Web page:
My first job in T&D was as a staff development specialist at a hospital for developmentally disabled adults. Many had multiple physical, emotional, and brain-based challenges, requiring complex treatment plans and often multiple medications. Many had assorted tics or grimaces or little rhythmic gestures, which the staff all viewed as part of the whole-person package.

Medical mystery?

One Monday morning a new staff psychiatrist reported for his first day of work. Fifteen minutes into the campus tour he said: “I don’t understand what’s going on here. Everyone I see has tardive dyskinesia. Why isn’t something being done about this?”

Tardive dyskinesia—and I am grossly oversimplifying here— links to the use of antipsychotic and neuroleptic drugs. It is characterized by, yes, tics, repetitive purposeless gestures, grimaces, or other similar movements. People often misdiagnose these behaviors as related to mental illness, and treat them with … neuroleptic drugs. Prolonged use of neuroleptic drugs can lead to the increased severity or permanent manifestation of … tardive dyskinesia. It’s a nasty problem.

Please understand: There was no malpractice or terrible medical incompetence at play. It is very, very difficult to get an accurate diagnosis and perfect treatment plan for people with such myriad issues, who on top of everything else cannot communicate well, if at all. The problem was more one of familiarity: Staff interacting with people day after day just didn’t see the gradual evolution of, and increase in, the tics. Once they had it pointed out to them, there was an immediate scramble to reassess, adjust meds, and otherwise address the issue—and prevent it from recurring. But it took a stranger walking in and, in no time, just calling it out.

Ask around

I had a similar, less dramatic experience in a recent conference session. It was on eLearning design, and we were discussing the importance of not just shoveling content onto slides, but rather stopping to develop a good treatment for the material. (A great example of this is Kevin Thorn’s treatment of types of herbicides, a military-mission style narrative delivered in a course called “Mission: Turfgrass.”)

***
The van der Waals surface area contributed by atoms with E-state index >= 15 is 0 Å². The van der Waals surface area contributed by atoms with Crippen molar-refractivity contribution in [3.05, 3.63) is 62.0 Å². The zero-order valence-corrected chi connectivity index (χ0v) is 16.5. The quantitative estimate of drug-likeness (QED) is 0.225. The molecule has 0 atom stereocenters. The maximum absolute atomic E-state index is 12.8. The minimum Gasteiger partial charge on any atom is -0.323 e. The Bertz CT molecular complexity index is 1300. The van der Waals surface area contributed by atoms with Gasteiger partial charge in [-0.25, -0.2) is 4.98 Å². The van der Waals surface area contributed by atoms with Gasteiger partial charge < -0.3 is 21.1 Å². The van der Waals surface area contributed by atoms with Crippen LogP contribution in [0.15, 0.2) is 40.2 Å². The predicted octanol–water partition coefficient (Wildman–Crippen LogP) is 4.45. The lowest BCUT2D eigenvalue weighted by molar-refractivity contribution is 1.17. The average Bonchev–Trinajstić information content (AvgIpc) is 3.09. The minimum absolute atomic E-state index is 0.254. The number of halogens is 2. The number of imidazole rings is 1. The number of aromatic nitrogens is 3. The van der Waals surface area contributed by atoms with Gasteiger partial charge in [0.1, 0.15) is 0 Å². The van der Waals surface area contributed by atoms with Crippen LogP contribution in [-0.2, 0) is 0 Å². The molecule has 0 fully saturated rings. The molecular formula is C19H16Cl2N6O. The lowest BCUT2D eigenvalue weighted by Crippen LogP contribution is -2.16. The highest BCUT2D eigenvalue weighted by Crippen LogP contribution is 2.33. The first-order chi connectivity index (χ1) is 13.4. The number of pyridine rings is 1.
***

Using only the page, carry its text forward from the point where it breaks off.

I asked the group to throw out topics they were wrestling with. One woman said her management tasked her with developing a tutorial on the history of recordkeeping in her organization, and there was just no arguing about it. The company had been around for most of the 20th century and wanted to explain how it had tracked data from pencil and paper to magnetic tapes to floppy disks and so on.

Although it had no performance impact, and they could easily deliver it some other way, perhaps as just a few paragraphs in a document, management was adamant that they wanted a “course.” (We’ve all been there, right?) The group of perhaps 100 very diverse attendees—none whom worked with this woman or even, so far as I know, in a similar field—assembled into smaller clusters of five people to discuss possible treatments.

Most groups came up with perfectly good ideas given the dreadful content: an animated timeline, a before/after story, or a rapid-fire Common-Craft style narration. One fellow, though, said: “I’d set this up as a history of recorded communication comparable to about the time the company started, with a communication-tools metaphor. For instance, take the learner through an analogy starting with early days when we used 78 rpm records, then 33? rpm LPs, then 8-track tapes, then cassette tapes, then CDs, and then finally digital formats.” Everyone stared at him for a moment and then burst into applause.

It was exactly right.

Who you gonna call?

My point, if it’s not already clear? Sometimes we get so embedded in conversations with subject matter experts and mountains of “content” and our own small worlds and views that we may not be standing back far enough to see something clearly. Talking to people outside the problem, or who have no understanding at all of the content, or have never seen the shop floor or the processing system or the standard operating procedure, may help you find a different solution or better idea or great new approach. (By the way—this is one of the reasons I cherish my own personal learning network on Twitter, and one of the reasons I argue against locking employees inside organizational firewalls and social channels.)

Call a friend who works somewhere else. Bring in someone from a completely different work area to look at it. Ask your 14-year-old. Throw it out on Twitter. Most people like having you ask for their ideas on things like this. So, especially when you’re really struggling, ask someone to help you see the forest. You’ll probably end up with a better product for it.